Back Pain Causes and Solutions: Herniated Discs
The soft cushioning structure between each vertebral bone structure of the spine is the spinal disc. When a spinal disc “slips” after a fall, accident, or even years of normal wear and tear, it is ruptured and a small part of the disc is pushed or damaged in a way that pinches on the spinal nerves or spinal cord. Herniated discs are most common in the lower back, or lumbar spine.
After diagnosis, spine specialists use a conservative (or nonsurgical) method to treat the condition, but if symptoms are not resolved, other treatments may be used to provide relief.
The courses of treatment used to care for herniated discs in the lower back include:
- Rest and activity modification can help alleviate some symptoms associated with herniated discs as well as help avoid further damage. Your spine doctor will recommend that you rest and avoid strenuous activities as some instances of disc herniation may resolve themselves with time.
- Physical therapy can offer some exercises to help stabilize and strengthen the lumbar spine muscles. Stronger muscles help control the spine and reduce the risk of injury to the nerves around the disc.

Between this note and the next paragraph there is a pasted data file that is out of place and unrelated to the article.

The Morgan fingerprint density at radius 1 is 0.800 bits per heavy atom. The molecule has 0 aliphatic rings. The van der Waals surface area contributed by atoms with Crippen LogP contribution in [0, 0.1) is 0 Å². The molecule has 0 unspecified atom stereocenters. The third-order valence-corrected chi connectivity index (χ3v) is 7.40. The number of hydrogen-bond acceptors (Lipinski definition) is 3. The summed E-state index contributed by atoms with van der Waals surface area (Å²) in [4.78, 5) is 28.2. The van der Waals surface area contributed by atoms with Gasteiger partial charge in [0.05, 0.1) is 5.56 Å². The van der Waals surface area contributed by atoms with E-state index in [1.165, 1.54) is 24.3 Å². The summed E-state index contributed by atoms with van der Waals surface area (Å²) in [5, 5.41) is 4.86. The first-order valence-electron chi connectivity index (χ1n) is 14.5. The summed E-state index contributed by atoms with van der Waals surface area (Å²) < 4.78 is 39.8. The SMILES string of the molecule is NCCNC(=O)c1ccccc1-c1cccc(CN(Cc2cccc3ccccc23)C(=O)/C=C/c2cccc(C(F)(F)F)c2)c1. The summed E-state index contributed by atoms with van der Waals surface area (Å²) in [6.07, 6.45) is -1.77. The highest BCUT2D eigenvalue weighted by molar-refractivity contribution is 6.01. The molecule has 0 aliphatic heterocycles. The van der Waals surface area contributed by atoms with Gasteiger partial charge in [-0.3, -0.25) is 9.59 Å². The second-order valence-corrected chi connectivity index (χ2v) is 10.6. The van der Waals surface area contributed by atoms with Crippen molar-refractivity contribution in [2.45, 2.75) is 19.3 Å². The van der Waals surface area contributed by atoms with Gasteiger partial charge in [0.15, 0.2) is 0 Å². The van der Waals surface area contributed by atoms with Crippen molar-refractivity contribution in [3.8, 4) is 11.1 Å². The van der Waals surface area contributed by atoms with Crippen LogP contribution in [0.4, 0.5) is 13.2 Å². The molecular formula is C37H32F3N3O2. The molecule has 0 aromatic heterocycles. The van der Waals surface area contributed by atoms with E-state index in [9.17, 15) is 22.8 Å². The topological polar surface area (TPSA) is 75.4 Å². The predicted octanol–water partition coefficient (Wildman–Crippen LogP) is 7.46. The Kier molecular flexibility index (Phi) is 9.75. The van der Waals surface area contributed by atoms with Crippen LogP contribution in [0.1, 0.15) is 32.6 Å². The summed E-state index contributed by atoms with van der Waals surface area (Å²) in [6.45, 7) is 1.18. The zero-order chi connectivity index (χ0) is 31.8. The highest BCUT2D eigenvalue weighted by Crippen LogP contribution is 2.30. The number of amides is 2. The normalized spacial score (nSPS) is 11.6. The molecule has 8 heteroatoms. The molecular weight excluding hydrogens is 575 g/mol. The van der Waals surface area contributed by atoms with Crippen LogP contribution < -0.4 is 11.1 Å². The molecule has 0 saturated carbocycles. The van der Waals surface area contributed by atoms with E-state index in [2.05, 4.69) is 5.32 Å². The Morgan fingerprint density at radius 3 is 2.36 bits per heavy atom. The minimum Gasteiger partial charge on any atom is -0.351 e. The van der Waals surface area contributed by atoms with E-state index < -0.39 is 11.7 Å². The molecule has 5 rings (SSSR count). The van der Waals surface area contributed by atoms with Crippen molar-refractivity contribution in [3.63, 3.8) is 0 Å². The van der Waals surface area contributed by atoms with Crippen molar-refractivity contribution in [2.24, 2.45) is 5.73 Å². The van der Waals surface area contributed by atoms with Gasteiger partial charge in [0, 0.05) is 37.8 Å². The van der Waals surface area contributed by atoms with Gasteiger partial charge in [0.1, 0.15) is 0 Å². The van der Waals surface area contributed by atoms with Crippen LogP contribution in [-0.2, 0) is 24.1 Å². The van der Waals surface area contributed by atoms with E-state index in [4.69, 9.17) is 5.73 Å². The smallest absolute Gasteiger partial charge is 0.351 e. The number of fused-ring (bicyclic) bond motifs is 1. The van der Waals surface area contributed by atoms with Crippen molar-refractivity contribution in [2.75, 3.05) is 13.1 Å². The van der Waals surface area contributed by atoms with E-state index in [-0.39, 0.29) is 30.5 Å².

- Epidural steroid injections, or injections of cortisone, can go directly into the area of the nerve compression to help relieve the pressure on the nerve.
- Surgery is only considered when conservative measures are unsuccessful. Surgical options for herniated discs include discectomy (removing damaged portions of the disc), lumbar fusion (removing the disc and fusing the bone structures together), and artificial disc replacement (removing the damaged disc and replacing it with a new one).
If surgery is needed, the surgical treatment plan used will depend on your condition, the extent of the disc damage, and your needs and goals. Various forms of surgical treatment for herniated discs are used to relieve spinal cord compression, decrease pain, and restore function and mobility for the patient. Recovery from a herniated disc surgery can take anywhere from 4 to 6 weeks.